The Albanese government says its budget strategy has taken pressure off the central bank’s need to hike interest rates.
But the opposition says it could be doing more.
Prime Minister Anthony Albanese said the last budget, handed down in May, was working for the Reserve Bank of Australia and not against it.
“That’s why we banked those revenue upgrades to the bottom line so that we didn’t provide the Reserve Bank with any more arguments that they should have further increases,” he said, in the wake of the RBA’s July cash rate call.
The RBA opted to keep interest rates on hold at its board meeting on Tuesday – marking the second pause in its aggressive tightening cycle to target too-high inflation that began in May 22.
The opposition has criticised the government’s budget management, saying it’s fuelling inflation and keeping pressure on the RBA to keep lifting interest rates.
But the federal government rejects this, arguing its decision to bank most of the revenue upgrades from people working and earning more, plus higher commodities, is helping to take some of the heat out of the inflation challenge.
Combined with lower spending on welfare due to record-high unemployment, the government is on track to deliver the first surplus in more than a decade.
Department of Finance budget data suggests the government could deliver a record-breaking surplus for 2022/23 after the underlying cash balance for the year to May came in at $19 billion.
Opposition finance spokeswoman Jane Hume said the government was “playing around the edges” to tackle the inflation challenge and it needed to double down.
“We would like to see the government do its bit to actually bring inflation down, not just wave the white flag and say ‘that’s not our responsibility, that’s the Reserve Bank’s responsibility’,” Senator Hume told Sky News.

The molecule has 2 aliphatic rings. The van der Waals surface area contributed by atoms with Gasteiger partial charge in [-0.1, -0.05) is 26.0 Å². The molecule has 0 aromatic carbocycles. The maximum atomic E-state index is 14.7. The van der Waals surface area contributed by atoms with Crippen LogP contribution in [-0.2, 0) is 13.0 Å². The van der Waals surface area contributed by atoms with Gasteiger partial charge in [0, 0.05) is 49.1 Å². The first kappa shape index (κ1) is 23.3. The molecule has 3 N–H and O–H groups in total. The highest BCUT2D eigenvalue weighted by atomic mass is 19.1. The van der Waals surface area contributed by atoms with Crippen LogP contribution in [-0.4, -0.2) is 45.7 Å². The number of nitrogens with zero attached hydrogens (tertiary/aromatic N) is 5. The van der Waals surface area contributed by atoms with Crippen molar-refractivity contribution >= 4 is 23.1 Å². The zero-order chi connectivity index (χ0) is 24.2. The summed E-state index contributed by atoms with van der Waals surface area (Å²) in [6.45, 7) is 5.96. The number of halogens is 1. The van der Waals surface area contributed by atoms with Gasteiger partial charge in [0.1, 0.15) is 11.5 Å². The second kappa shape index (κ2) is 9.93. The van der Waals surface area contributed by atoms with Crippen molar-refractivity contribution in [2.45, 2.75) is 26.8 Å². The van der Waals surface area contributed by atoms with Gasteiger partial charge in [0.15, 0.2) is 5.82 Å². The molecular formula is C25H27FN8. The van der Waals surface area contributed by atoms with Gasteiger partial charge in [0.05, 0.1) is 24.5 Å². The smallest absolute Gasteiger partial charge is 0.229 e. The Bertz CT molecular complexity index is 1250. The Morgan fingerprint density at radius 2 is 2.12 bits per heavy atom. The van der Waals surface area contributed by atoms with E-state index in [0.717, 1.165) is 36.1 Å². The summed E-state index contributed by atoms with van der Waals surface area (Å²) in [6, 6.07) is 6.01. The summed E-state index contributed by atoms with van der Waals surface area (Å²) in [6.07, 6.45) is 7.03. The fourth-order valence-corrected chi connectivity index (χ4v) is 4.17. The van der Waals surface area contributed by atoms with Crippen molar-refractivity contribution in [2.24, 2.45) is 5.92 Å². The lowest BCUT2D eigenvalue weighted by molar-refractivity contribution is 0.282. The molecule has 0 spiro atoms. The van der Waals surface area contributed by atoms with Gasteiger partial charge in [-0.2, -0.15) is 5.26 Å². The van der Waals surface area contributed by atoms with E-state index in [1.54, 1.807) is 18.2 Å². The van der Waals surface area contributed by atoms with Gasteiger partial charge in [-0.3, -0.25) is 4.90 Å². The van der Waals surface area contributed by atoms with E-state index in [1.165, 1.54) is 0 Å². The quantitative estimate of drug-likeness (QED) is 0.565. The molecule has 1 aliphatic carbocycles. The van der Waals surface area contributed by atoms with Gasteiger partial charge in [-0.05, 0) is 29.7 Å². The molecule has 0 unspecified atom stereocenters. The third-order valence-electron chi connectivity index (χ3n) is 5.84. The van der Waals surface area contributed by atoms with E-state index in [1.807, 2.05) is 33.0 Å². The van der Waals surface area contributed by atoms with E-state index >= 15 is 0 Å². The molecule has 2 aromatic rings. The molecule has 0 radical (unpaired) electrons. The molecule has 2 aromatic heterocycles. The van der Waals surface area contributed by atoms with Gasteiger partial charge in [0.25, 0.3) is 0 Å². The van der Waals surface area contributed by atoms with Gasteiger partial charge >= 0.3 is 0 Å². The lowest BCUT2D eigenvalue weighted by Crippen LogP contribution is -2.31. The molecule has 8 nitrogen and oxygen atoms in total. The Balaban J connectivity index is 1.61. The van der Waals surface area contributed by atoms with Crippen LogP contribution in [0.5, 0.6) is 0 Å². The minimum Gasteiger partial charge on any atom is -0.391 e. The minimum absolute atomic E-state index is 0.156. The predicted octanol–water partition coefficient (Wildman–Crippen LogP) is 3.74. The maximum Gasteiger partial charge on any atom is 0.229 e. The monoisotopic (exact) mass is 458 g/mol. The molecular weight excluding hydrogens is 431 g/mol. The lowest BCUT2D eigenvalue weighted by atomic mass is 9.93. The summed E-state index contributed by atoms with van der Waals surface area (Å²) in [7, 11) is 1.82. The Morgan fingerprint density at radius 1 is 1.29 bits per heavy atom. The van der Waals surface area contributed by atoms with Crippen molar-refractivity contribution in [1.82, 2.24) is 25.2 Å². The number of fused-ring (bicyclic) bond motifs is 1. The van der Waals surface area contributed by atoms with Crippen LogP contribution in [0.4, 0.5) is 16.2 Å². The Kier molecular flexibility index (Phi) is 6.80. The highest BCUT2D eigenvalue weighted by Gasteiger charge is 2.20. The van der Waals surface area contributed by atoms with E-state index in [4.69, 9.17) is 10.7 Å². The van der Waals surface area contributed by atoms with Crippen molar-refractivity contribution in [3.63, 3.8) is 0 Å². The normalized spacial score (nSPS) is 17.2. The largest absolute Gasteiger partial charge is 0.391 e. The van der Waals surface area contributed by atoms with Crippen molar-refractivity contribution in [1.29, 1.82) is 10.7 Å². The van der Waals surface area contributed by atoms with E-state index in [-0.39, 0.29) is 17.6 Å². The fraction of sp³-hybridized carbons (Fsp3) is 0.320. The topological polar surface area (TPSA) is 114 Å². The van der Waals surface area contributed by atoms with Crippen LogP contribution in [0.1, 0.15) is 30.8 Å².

“It should be doing its bit to actually have deflationary measures.”
Senator Hume conceded the government had offered some cost of living relief but she also said this was tinkering around the edges and that reducing aggregate demand was the only way to effectively bring inflation down.
“And the only way our government can do that is to curtail its innate desires to spend and spend and spend more,” the senator said.
She said the Labor government had added an extra $185 billion in spending over the last two budgets.
Mr Albanese said the government’s cost of living relief would take pressure off inflation, with its energy price relief plan expected to take three-quarters of a percentage point off the headline figure.
“You need to make sure that every dollar of spending is done in a way that takes pressure off inflation,” Mr Albanese said.
The RBA has been raising interest rates to try and push annual inflation back into its two to three per cent target range.
While it agrees inflation has peaked, the central bank warned it could raise rates again in the future if it believes it’s not falling fast enough.
Several economists, including those from Commonwealth Bank, NAB, ANZ and AMP, all expect one or two more hikes in coming months despite the July pause.
Poppy Johnston and Tess Ikonomou
(Australian Associated Press)